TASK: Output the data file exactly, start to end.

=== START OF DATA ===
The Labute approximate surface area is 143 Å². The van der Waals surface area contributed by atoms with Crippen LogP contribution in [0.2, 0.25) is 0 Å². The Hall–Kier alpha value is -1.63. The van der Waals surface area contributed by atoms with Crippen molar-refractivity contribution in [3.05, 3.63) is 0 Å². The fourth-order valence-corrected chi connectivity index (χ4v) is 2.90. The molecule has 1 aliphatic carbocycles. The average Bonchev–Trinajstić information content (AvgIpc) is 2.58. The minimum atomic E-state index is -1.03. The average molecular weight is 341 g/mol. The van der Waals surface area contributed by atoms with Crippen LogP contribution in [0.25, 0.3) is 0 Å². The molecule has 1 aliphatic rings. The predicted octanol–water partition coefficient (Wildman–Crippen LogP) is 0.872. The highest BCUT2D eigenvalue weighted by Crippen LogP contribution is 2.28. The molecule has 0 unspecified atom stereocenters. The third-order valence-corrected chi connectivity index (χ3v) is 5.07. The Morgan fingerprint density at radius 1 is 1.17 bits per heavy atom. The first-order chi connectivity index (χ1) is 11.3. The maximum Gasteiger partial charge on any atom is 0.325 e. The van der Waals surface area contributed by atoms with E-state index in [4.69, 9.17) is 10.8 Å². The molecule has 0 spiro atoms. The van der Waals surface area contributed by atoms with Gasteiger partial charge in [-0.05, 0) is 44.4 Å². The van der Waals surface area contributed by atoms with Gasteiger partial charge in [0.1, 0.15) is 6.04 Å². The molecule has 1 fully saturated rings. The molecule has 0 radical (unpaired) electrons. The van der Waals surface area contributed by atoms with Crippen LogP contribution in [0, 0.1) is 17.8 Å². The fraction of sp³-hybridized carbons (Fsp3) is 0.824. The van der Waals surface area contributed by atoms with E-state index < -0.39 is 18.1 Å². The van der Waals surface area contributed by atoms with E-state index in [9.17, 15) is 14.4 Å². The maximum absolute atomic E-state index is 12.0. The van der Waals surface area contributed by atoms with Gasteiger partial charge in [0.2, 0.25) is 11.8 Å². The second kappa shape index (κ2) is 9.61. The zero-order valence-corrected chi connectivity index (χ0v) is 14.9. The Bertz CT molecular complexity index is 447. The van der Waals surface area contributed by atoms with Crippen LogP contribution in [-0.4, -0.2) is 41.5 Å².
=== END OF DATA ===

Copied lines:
The Labute approximate surface area is 143 Å². The van der Waals surface area contributed by atoms with Crippen LogP contribution in [0.2, 0.25) is 0 Å². The Hall–Kier alpha value is -1.63. The van der Waals surface area contributed by atoms with Crippen molar-refractivity contribution in [3.05, 3.63) is 0 Å². The fourth-order valence-corrected chi connectivity index (χ4v) is 2.90. The molecule has 1 aliphatic carbocycles. The average Bonchev–Trinajstić information content (AvgIpc) is 2.58. The minimum atomic E-state index is -1.03. The average molecular weight is 341 g/mol. The van der Waals surface area contributed by atoms with Crippen LogP contribution in [0.25, 0.3) is 0 Å². The molecule has 1 aliphatic rings. The predicted octanol–water partition coefficient (Wildman–Crippen LogP) is 0.872. The highest BCUT2D eigenvalue weighted by Crippen LogP contribution is 2.28. The molecule has 0 unspecified atom stereocenters. The third-order valence-corrected chi connectivity index (χ3v) is 5.07. The Morgan fingerprint density at radius 1 is 1.17 bits per heavy atom. The first-order chi connectivity index (χ1) is 11.3. The maximum Gasteiger partial charge on any atom is 0.325 e. The van der Waals surface area contributed by atoms with E-state index in [4.69, 9.17) is 10.8 Å². The molecule has 0 spiro atoms. The van der Waals surface area contributed by atoms with Gasteiger partial charge in [-0.05, 0) is 44.4 Å². The van der Waals surface area contributed by atoms with Gasteiger partial charge in [0.1, 0.15) is 6.04 Å². The molecule has 1 fully saturated rings. The molecule has 0 radical (unpaired) electrons. The van der Waals surface area contributed by atoms with Crippen LogP contribution in [0, 0.1) is 17.8 Å². The fraction of sp³-hybridized carbons (Fsp3) is 0.824. The van der Waals surface area contributed by atoms with E-state index < -0.39 is 18.1 Å². The van der Waals surface area contributed by atoms with E-state index in [9.17, 15) is 14.4 Å². The maximum absolute atomic E-state index is 12.0. The van der Waals surface area contributed by atoms with Gasteiger partial charge in [0.2, 0.25) is 11.8 Å². The second kappa shape index (κ2) is 9.61. The zero-order valence-corrected chi connectivity index (χ0v) is 14.9. The Bertz CT molecular complexity index is 447. The van der Waals surface area contributed by atoms with Crippen LogP contribution in [-0.4, -0.2) is 41.5 Å².